I Said Pressure Drop: Dropping By Stokey’s Microbrewery, Pressure Drop Brew

It’s a damn lucky thing to be in London in the midst of the mushroom of breweries going on in the city. Well, lucky for those of us who like beer. I happen to like beer, so I’m quite jolly about all this.

i like beer

What’s more, Hackney seems to be getting a large amount of these new brews, which is again, great for me because I live in Hackney–although if I spit across the road, my germs will wind up in Islington. Anyway, with several Hackney breweries getting a bit of noise, it seemed good to drop by Pressure Drop to get an idea of the (micro)local beer scene from a (micro)brewery.

When I was first making arrangements to meet with Sam and Graham, I had no idea the scale of their brews, nor had I partaken in any of their beers. Upon asking Johann, the man behind microimporter of French craft beer Flying Booze, to come along, he told me of his experience with one of their beers, the Hop X, was, to quote, “My god!” Surely a good sign from such a fine connoisseur of beer.

On a January afternoon, Johann and I were walking around a Stoke Newington parking lot, tweeting to the brewery our inability to locate them until Graham came out of a large building that passes for the microindustrial estate they are on (Edit: *were* on–see note below), and rescued us from bumbling around cars parked for the nearby Whole Foods. Ben was in as well, brewing away, but the third member of the Pressure Drop Brew crew, Sam, wasn’t in, so we didn’t get a chance to meet him.

Graham was previously the cellarman at popular London (micro)pub Euston Tap, and Ben previously worked at London Fields Brewery, according to Des De Moor’s list of Brewers and Beers in London. And Sam has a brilliantly beery name (his surname is Smith). Graham and Ben were both gracious hosts, showing us their majorly micro kit that was brewing a small test batch.

Pressure Drop's small kit

Seriously, I’ve seen more liquid slosh around my washing machine than what was being brewed at that time. But as the saying goes, size isn’t everything. Graham remarked how having a small kit has allowed them to experiment a lot more than other breweries, even the sort of local breweries many of us reckon to be ‘small’ already. For instance, Kent Brewery has had an odd bit of Wye hops grow from their fields that has different characteristics than the norm, but the amount wasn’t enough that they could brew with it in their set of kit. However, Pressure Drop have been able to toy around with this newish hops, resulting in a sparking brew of rather American characteristics–yet lighter, much like white wine, as Johann was saying when we were tasting some of the lovely concoction, the aforementioned Hop X.

The mysterious hops from Kent Brewery

Pressure Drop's Hop X with CAMRA's Beer magazine

And it was well lovely! I’ve never had such an effervescent beer that still had a great balance of flavour and bitterness. If you happen upon any of the Hop X in small shops or online, pounce on it! Particularly if you enjoy an intriguing sort of pale ale with a freak British hop with an American accent.

There was also the magnificent Stokey Brown on hand to try, which I completely enjoyed. It’s a rich brown ale that has an interesting bite of hop bitterness towards the end of a grateful gulp. We also enjoyed a sample of their Freimann’s Dunkelweiss, which apparently has been well-enjoyed by Will Hawkes, the craft beer blogger and wordsmith of the excellent Craft Beer London app. Allow me to quote: “The first batch of beers have included a smoky, insanely more-ish wheat beer….”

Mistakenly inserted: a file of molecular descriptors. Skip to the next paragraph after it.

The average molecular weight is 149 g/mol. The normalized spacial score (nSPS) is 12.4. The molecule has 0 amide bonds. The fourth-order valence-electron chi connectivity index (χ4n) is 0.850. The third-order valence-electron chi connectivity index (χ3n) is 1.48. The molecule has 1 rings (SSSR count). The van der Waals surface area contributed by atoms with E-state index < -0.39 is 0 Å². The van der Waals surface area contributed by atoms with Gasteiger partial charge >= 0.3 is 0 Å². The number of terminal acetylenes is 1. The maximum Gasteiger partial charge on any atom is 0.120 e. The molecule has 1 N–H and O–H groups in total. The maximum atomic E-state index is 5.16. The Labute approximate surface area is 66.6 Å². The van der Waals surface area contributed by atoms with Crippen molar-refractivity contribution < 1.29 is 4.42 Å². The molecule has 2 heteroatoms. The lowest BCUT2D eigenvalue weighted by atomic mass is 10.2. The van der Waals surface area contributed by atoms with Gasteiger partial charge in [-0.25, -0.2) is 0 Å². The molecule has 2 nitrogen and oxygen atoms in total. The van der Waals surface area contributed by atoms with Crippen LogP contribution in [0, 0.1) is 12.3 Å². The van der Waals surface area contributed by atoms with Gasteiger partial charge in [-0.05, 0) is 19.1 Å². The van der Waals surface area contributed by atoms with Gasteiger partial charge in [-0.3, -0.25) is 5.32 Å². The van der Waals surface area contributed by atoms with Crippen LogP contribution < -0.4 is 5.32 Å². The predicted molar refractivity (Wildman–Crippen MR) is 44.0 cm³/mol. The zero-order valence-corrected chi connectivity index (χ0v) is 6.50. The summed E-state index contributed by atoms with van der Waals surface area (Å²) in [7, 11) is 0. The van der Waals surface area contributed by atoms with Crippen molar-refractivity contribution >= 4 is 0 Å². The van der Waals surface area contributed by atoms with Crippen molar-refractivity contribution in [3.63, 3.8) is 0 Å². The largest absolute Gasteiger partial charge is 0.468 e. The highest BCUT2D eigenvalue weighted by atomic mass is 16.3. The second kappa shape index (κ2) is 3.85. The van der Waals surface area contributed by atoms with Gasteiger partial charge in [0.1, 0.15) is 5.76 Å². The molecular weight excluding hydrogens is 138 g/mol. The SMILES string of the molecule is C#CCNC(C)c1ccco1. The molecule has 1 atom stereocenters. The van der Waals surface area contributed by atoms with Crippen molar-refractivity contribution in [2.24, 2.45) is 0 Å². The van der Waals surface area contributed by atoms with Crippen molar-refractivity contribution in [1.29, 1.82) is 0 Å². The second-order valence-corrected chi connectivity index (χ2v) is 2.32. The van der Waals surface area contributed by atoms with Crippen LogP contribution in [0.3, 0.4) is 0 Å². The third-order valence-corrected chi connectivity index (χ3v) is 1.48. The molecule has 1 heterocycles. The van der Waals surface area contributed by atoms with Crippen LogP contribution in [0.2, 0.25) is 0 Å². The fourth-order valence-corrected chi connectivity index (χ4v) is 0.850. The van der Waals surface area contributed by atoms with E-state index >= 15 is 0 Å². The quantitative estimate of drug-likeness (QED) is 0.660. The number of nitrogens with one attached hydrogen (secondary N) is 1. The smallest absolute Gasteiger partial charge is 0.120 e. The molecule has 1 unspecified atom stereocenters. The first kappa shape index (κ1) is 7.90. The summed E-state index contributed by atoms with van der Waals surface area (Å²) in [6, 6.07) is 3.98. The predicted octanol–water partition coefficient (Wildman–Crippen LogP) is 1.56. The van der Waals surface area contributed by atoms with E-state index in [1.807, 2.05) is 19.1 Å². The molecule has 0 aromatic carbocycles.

Nice.

There was also their oyster stout, which I couldn’t try, being a strict-ish vegetarian, but Johann was able to score a bottle for later. I was able to have a couple bottles of Stokey Brown, one for myself and one for my fella (who Graham insisted had to be local, and he is!), and I’m having my bottle now as I write this up to refresh my memory and my tastebuds.

Pressure Drop's Stokey Brown

For more info on Pressure Drop’s beer, follow them on Twitter, because as of the moment, they haven’t got a website (whatever that link is on the London Brewers Alliance is *not* the brewery). Not only has their beer started appearing in places such as The Dean Swift and Noble Fine Liquor, but they’ve also brewed beer for Chef Tim Anderson’s latest project, Nanban, using ube–the Japanese sweet potato. This revelation caused me to reflect upon my childhood in Japan and enthuse about the deliciousness of ube ice cream… which none of the fellas seemed to really get. Ah well, UBE IS AWESOME, and the sample I had of their Nanban beer was really intriguing. Anyone going to Nanban’s Valentine’s Day event will have quite an interesting treat–something wonderfully brewed by the fine fellas at Pressure Drop.

P.S. I wrote this whole post while listening to Toots & The Maytalls… for obvious reasons.

Edited for 13 May 2013: Pressure Drop have moved out of Widmer Place for more space under the railway arches in Hackney Central. You can now find them on Bohemia Place, within striking distance of Howling Hops Brewery in The Cock Tavern, as well as within a short walk of The Five Points Brewing Company underneath Hackney Downs Station.

3 thoughts on “I Said Pressure Drop: Dropping By Stokey’s Microbrewery, Pressure Drop Brew

  1. Pingback: Five Essential Apps For London Travelers - Startle Travel Blog

  2. Great post, thanks for the info!! I just had one of Pressure Drop’s beers for the first time last night at Dean Swift, and loved it. Came across your blog when looking for more info about the brewery.

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